A ‘Jew’ has surfaced in judenrein Najran. 

‘There were a number of Jews originally from Yemen who had conquered Najran in pre-Islamic times’, writes Elder. ‘In 1934, the town came under Saudi rule and the Jews were persecuted. In 1949 the Jews fled back to Yemen and from there they went to Israel.

‘This man, however, claims that he still lives in Najran as a Jew and he is inviting Jews from around the world to visit him, where he can show them ancient synagogues -one that is a thousand years old and one that is over 1500 years old.It shows a man who claims to be a Jew from Najran, a city in southwestern Saudi Arabia near the Yemen border.’

Elder can find no evidence of synagogues in Najran on the web.

 The Jewish Virtual Library describes how Jews in Najran enjoyed more freedom and equality than Jews in Yemen:

According to Yemenite Jewish tradition, the Jews of Najrān trace their origin to the Ten Tribes. They lived in the region of Najrān in Saudi Arabia and were the only group of Yemenite Jews who lived outside Yemen under the rule of another kingdom.

On the strength of the laws of the desert and tribal protection, they were not subjected to persecution as were the Jews of Yemen.

They enjoyed the same equality of rights as the Arabs of Saudi Arabia, were not taxed, and did not pay the *jizya (the poll tax imposed on non-Muslims in the Muslim countries “in exchange for the protection” granted them by the government).

The Bedouin of Saudi Arabia, who belonged to the Sunni Islam sect, practiced religious tolerance toward them and ate meat slaughtered under their laws of sheḥitah. The Jews of Najrān carried weapons in self-defense, as did the other inhabitants, and were renowned for their courage and strength.

There was no other place in the Arabian Peninsula where Jews lived in such dignity and freedom as in Najrān.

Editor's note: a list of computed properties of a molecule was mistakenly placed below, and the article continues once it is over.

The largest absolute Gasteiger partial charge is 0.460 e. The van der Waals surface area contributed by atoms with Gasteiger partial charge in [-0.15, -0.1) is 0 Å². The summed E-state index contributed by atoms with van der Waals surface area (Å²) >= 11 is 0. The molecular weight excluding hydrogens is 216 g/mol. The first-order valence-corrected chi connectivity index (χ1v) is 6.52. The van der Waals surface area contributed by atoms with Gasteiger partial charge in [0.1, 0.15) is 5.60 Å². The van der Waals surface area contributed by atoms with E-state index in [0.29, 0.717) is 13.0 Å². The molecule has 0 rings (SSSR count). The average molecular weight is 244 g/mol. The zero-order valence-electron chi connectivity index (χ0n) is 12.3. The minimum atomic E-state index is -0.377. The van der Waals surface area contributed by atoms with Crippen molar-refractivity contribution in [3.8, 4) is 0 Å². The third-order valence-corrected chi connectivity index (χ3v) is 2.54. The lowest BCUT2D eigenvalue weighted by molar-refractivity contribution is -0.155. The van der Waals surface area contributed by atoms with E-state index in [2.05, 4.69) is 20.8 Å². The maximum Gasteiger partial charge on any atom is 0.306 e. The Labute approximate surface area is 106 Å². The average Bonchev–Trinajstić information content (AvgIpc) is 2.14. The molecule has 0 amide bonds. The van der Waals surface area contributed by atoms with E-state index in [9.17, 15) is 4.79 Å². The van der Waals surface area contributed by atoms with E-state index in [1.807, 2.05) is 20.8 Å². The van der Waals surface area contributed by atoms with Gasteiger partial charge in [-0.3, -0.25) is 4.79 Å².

By profession they were craftsmen: they worked essentially in goldsmithing and repairing arms. They earned a good livelihood and their material conditions surpassed those of Yemenite Jews. Their settlements were scattered throughout Najrān in small units of two to forty families. They lived in clay houses or in huts. Their clothes, of both men and women, were slightly different from that of Saudi Arabians and Yemenite Jews.

 The strict barrier between men and women, which was customary in social life throughout Yemen, was nonexistent among them. At festivities and celebrations men and women sat together and women danced to the sound of the men’s singing.

 

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According to Wikipedia :

There was a small Jewish community, mostly members of Bnei Chorath, lived in one border city from 1934 until 1950. The Yemeni city of Najran was conquered by Saudi forces in 1934, absorbing its Jewish community, which dates to pre-Islamic times.[10] With increased persecution, the Jews of Najran made plans to evacuate.


A Jewish family from Najran in an Israeli ma’abara.

The local governor at the time, Amir Turki ben Mahdi, allowed the 600 Najrani Jews[11] a single day on which to either evacuate or never leave again. Saudi soldiers accompanied them to the Yemeni border. These Jews arrived in Saada,[12] and some 200 continued south to Aden between September and October 1949.

The Saudi King Abdulaziz demanded their return, but the Yemeni king, Ahmad bin Yahya refused, because these refugees were Yemenite Jews. After settling in the Hashid Camp (also called Mahane Geula) they were airlifted to Israel as part of the larger Operation Magic Carpet.[13]

Saudi leader visits Auschwitz for the first time

A senior Saudi religious leader is slated to visit the Auschwitz death camp in Poland on Thursday ahead of the 75th anniversary of its liberation by the Soviet Red Army, reports Times of Israel. This is a positive step towards combating Holocaust denial in the Arab world. But will  Arab governments recognise the antisemitism in their own back yard?



Mohammed al-Issa, the secretary-general of the Muslim World League, speaking on April 25, 2018 at the Museum of Jewish Heritage - A Living Memorial to the Holocaust. (Screenshot: American Sephardi Federation)

Mohammed al-Issa (pictured), the secretary-general of the Mecca-based Muslim World League (MWL) and a former Saudi justice minister, is scheduled to arrive at Auschwitz alongside Muslim religious leaders from more than 24 countries and a delegation of American Jewish Committee (AJC) officials.